Be Prepared!

Be Prepared!

Business owners today can take their strong balance sheets and earnings to senior banks or other capital providers to begin discussions on improving their borrowing terms. To be recession ready, ask for:
  • Longer term commitments,
  • A lender with flexible principal repayment terms,
  • Safety capital to have on hand for a rainy day

Recession Indicators

The term spread, defined as the rate difference between the US 10-year and 1-year treasury, is frequently cited as an indicator for recession. In the past 60 years, recessions have occurred within two years after a negative term spread 90% of the time, the term spread is trending steeply downwards.

Figure 1. Relationship of Yield Curve and Recessions
9 out of 10 times in the past, recession happens within 2 years after term spread turns negative
Sources: Federal Reserve Bank of San Francisco – Economic Letter: March 5, 2018
To quantify the probability of a future recession, economists have created statistical models based on the term spread, asset valuation, term premium and r-star (the natural level of real interest rates). As of February 2018, the estimated recession probability is rising on a steep incline toward the Critical threshold.

Figure 2. Probability Model for Recession
Statistically, among all factors, term spread matters the most to test Recession
Sources: Federal Reserve Bank of San Francisco – Economic Letter: March 5, 2018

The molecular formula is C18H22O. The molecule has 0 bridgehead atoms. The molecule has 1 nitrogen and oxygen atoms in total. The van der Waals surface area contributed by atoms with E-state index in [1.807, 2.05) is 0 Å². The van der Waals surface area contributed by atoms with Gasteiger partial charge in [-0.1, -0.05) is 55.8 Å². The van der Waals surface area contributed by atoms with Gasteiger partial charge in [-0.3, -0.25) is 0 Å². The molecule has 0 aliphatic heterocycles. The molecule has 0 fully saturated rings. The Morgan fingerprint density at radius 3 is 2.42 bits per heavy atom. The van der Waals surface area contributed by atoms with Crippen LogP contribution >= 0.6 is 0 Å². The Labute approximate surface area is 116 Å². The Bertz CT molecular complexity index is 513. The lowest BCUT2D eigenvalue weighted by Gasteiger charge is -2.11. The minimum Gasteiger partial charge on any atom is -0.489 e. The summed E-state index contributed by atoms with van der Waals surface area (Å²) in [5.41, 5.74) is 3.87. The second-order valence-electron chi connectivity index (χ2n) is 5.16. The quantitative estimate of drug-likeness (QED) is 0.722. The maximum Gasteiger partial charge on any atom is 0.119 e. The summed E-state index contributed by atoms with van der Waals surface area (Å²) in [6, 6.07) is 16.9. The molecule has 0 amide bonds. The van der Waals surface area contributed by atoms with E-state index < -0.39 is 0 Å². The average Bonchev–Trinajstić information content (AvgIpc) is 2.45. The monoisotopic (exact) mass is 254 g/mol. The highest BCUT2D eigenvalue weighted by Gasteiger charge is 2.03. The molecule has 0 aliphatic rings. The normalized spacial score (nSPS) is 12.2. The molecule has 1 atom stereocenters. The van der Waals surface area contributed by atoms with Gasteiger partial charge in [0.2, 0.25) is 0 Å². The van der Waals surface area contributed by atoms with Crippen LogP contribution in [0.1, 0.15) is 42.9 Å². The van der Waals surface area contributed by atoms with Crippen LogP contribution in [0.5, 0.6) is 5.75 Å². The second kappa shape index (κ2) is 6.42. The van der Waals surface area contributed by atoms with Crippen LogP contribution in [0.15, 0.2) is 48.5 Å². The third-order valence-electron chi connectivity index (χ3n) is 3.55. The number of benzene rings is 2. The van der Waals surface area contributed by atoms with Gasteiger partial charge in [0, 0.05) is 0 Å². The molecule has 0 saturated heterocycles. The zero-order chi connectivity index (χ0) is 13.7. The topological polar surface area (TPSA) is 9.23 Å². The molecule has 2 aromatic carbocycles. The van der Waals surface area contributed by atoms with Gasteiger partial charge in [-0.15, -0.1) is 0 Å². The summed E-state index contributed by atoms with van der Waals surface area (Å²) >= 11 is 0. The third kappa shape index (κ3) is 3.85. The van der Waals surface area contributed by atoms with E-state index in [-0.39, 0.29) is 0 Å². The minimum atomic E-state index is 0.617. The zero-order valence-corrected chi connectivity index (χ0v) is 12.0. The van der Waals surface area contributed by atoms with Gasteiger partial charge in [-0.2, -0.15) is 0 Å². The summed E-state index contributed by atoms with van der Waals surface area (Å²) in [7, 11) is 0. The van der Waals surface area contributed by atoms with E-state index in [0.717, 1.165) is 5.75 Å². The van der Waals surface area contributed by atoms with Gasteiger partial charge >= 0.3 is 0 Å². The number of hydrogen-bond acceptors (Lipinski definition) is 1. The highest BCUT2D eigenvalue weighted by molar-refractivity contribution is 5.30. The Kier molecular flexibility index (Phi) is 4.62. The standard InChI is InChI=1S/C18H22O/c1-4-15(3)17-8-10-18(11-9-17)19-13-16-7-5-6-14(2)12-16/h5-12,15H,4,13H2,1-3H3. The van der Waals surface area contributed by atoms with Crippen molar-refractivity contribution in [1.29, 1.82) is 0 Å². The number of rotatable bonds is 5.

Companies may now be enjoying strong earnings, and be comfortable making debt repayments and financial covenants.  In a prior publication, we discussed how rising interest rates could affect a company’s ability to make its debt service payment. Similarly, during a recession, consumer purchasing declines, which affects a company’s profitability to service its debt. At the same time, banks become more conservative, causing a contraction in the overall capital availability.

How can business owners be prepared?

Business owners today can take their strong balance sheets and earnings to senior banks or other capital providers to begin discussions on improving their cashflows:
  • Longer term commitments: most of Canadian loans are due on demand; therefore, business owners should try to renew their loans for a longer commitment period or renew the facilities to reset the clock.
  • Flexible principal terms: lenders that offer principal skips or long amortization terms or terms with optimal repayments rather than straight line repayment.
  • Safety capital: business owners should save extra cash or develop relationship with alternative credit or private equity firms who can provide safety capital.